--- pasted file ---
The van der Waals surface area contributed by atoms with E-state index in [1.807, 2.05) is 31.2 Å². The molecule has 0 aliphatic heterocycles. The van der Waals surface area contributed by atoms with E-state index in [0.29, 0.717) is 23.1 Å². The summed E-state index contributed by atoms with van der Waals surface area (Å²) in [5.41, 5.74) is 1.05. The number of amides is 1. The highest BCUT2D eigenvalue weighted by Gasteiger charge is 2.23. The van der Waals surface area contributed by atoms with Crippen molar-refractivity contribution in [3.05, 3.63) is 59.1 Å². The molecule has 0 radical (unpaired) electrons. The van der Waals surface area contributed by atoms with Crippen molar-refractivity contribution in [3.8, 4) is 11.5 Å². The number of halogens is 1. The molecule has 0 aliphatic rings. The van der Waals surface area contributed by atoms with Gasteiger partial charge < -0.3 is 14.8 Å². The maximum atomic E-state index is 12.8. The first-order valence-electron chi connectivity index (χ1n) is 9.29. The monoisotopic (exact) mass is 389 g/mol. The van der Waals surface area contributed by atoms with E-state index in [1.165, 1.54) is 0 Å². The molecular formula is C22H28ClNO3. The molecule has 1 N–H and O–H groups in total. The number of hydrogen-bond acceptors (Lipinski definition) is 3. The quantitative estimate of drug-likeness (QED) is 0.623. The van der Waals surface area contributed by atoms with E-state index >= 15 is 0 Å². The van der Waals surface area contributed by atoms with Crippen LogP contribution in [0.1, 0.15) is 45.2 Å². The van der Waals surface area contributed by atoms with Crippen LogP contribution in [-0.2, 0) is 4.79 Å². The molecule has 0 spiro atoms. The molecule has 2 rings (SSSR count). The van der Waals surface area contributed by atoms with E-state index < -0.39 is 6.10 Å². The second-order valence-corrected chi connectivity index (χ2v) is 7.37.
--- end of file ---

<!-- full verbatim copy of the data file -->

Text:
The van der Waals surface area contributed by atoms with E-state index in [1.807, 2.05) is 31.2 Å². The molecule has 0 aliphatic heterocycles. The van der Waals surface area contributed by atoms with E-state index in [0.29, 0.717) is 23.1 Å². The summed E-state index contributed by atoms with van der Waals surface area (Å²) in [5.41, 5.74) is 1.05. The number of amides is 1. The highest BCUT2D eigenvalue weighted by Gasteiger charge is 2.23. The van der Waals surface area contributed by atoms with Crippen molar-refractivity contribution in [3.05, 3.63) is 59.1 Å². The molecule has 0 radical (unpaired) electrons. The van der Waals surface area contributed by atoms with Crippen molar-refractivity contribution in [3.8, 4) is 11.5 Å². The number of halogens is 1. The molecule has 0 aliphatic rings. The van der Waals surface area contributed by atoms with Gasteiger partial charge < -0.3 is 14.8 Å². The maximum atomic E-state index is 12.8. The first-order valence-electron chi connectivity index (χ1n) is 9.29. The monoisotopic (exact) mass is 389 g/mol. The van der Waals surface area contributed by atoms with E-state index in [1.165, 1.54) is 0 Å². The molecular formula is C22H28ClNO3. The molecule has 1 N–H and O–H groups in total. The number of hydrogen-bond acceptors (Lipinski definition) is 3. The quantitative estimate of drug-likeness (QED) is 0.623. The van der Waals surface area contributed by atoms with E-state index >= 15 is 0 Å². The van der Waals surface area contributed by atoms with Crippen LogP contribution in [0.1, 0.15) is 45.2 Å². The van der Waals surface area contributed by atoms with Crippen LogP contribution in [-0.2, 0) is 4.79 Å². The molecule has 0 spiro atoms. The molecule has 2 rings (SSSR count). The van der Waals surface area contributed by atoms with E-state index < -0.39 is 6.10 Å². The second-order valence-corrected chi connectivity index (χ2v) is 7.37.